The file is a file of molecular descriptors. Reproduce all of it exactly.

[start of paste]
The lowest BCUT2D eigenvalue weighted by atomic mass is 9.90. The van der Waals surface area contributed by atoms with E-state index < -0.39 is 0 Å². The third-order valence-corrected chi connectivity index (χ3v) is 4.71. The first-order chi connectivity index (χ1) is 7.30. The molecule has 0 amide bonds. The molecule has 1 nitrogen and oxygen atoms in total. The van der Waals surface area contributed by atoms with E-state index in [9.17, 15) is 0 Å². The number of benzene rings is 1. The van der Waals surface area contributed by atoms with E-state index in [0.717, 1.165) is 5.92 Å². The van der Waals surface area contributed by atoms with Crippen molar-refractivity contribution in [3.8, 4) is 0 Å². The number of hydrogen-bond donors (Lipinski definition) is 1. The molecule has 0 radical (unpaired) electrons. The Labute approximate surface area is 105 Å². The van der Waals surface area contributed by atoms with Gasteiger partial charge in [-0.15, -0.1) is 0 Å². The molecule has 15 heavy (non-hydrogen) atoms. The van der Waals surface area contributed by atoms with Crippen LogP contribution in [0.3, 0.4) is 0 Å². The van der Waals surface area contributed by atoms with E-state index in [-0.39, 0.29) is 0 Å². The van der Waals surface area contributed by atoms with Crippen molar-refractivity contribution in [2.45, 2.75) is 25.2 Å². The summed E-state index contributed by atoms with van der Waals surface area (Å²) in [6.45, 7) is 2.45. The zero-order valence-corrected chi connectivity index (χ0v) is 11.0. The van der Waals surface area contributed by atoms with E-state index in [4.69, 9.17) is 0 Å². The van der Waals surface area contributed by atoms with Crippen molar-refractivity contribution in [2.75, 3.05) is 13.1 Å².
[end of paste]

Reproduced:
The lowest BCUT2D eigenvalue weighted by atomic mass is 9.90. The van der Waals surface area contributed by atoms with E-state index < -0.39 is 0 Å². The third-order valence-corrected chi connectivity index (χ3v) is 4.71. The first-order chi connectivity index (χ1) is 7.30. The molecule has 0 amide bonds. The molecule has 1 nitrogen and oxygen atoms in total. The van der Waals surface area contributed by atoms with E-state index in [9.17, 15) is 0 Å². The number of benzene rings is 1. The van der Waals surface area contributed by atoms with E-state index in [0.717, 1.165) is 5.92 Å². The van der Waals surface area contributed by atoms with Crippen molar-refractivity contribution in [3.8, 4) is 0 Å². The number of hydrogen-bond donors (Lipinski definition) is 1. The molecule has 0 radical (unpaired) electrons. The Labute approximate surface area is 105 Å². The van der Waals surface area contributed by atoms with Gasteiger partial charge in [-0.15, -0.1) is 0 Å². The molecule has 15 heavy (non-hydrogen) atoms. The van der Waals surface area contributed by atoms with Crippen LogP contribution in [0.3, 0.4) is 0 Å². The van der Waals surface area contributed by atoms with E-state index in [-0.39, 0.29) is 0 Å². The van der Waals surface area contributed by atoms with Crippen molar-refractivity contribution in [2.45, 2.75) is 25.2 Å². The summed E-state index contributed by atoms with van der Waals surface area (Å²) in [6.45, 7) is 2.45. The zero-order valence-corrected chi connectivity index (χ0v) is 11.0. The van der Waals surface area contributed by atoms with E-state index in [4.69, 9.17) is 0 Å². The van der Waals surface area contributed by atoms with Crippen molar-refractivity contribution in [2.75, 3.05) is 13.1 Å².